In many cases the costs of obtaining consent for a normal farming activity under the proposed Healthy Rivers Plan Change One (PC1) will outweigh the cost of undertaking the activity - in some cases by several multiples.

That's just one of the concerns Federated Farmers underlined in our submission on the Waikato Regional Council's proposed new rules.

After listening to the district's farmers at a multitude of feedback sessions - sometimes attending two meetings in one night - Federated Farmers put together a comprehensive submission.

It's likely that farmers will face substantial compliance costs when the provisions come into effect. It will stifle improvements and investment, and ultimately mean an under-performing rural economy, fewer jobs and lower spending power.


We don't believe the proposals tackle the environmental issues in an efficient or effective way. At its most fundamental level they show a total lack of acknowledgment of the significant economic impacts the rules will have on farmers and their communities.

As Federated Farmers represents farmers from all pastoral sectors - arable, dairy, dry stock, etc - wants a solution that will work for all sectors, the community and importantly also for the environment.

There is evidence that the nitrogen myopia seen in these rules does not reflect the actual issues in many of the sub catchments and Federated Farmers believes there is a much better way.

Good management practice needs to be embedded into all farming and other sectors when they affect the environment.

As basic monitoring of water quality is lacking in some of the sub catchments the region needs to do much more detailed work around the difference issues in the sub catchments.

More detailed proposals can be developed and implemented at a later stage through a sub-catchment, freshwater management unit-based assessment. Requirements proposed for the fencing off of water bodies are inequitable, repressive and unnecessary.

They are too blunt and will not satisfactorily address the water quality issues the region is facing and are extremely costly.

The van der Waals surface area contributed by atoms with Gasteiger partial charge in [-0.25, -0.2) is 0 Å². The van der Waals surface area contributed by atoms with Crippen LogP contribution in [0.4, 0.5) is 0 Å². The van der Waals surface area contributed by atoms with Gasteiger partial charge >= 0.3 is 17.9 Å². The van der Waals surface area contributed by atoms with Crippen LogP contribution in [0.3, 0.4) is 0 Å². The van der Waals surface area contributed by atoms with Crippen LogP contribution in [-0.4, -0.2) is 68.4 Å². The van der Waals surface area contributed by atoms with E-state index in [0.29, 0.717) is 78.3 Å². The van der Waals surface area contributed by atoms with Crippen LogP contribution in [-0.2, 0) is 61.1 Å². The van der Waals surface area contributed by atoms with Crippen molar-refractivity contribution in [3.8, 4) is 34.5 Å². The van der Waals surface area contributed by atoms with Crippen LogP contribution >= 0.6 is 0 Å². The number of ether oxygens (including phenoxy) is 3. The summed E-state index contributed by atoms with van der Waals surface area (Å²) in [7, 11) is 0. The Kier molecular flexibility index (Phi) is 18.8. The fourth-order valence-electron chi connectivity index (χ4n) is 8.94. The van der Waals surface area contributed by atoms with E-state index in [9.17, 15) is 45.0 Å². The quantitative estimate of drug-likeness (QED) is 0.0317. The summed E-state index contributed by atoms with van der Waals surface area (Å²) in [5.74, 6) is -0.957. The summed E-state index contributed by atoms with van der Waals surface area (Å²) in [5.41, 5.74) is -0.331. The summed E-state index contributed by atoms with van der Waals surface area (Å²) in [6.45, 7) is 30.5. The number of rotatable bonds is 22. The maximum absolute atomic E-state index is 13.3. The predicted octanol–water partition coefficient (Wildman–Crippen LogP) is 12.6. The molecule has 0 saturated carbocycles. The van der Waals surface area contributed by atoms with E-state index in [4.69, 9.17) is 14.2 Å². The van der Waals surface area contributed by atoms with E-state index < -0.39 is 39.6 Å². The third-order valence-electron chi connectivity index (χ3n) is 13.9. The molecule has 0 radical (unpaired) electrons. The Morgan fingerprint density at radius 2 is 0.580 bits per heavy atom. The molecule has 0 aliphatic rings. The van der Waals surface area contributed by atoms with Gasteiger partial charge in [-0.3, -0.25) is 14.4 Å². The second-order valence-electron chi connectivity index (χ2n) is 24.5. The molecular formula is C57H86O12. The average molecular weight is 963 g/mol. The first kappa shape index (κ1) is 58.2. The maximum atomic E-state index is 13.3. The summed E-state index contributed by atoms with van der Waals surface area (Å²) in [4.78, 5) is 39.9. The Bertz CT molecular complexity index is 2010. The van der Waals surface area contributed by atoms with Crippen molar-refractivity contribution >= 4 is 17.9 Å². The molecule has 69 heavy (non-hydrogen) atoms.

The better path is to adopt the fencing requirements measures in the government's recently announced Clean Water Package 2017 as an interim measure, with more detailed proposals developed later if needed.

We're very concerned at the extent to which the proposal locks rural production land users into present land uses.

Changes happen all the time in agriculture and land users should be able to modify their production systems within their present general land within reason as long as it is not fundamental affecting a subcatchment's water quality.

In case anyone feels Federated Farmers is advancing some sort of narrow interest view, the vast majority of farmers and the wider rural community back the thrust of our submission.

I've lost count of the number of meetings I and fellow Feds team members have talked through these issues. We noted carefully the kinds of questions and comments that cropped up. These were relayed to our policy experts, and informed our stance.

Before the regional council deadline, we had another round of meetings to road-test our submission and got further feedback.

I'd like to thank all of the people who made phone calls, emailed or took the chance face-to-face to give feedback to me. It made a real difference and showed our final position on the issues was sound.

Please read our submission and case studies on our website and tell us if we have got it right before hearings with commissioners start later this year.

We've issued dozens of press statements and member advisories, I've been interviewed at least 30 times by various media outlets. But if you're still not sure what Feds is doing in this space, please get on our website or attend our AGM on Thursday May 11 at the airport conference centre to engage with us.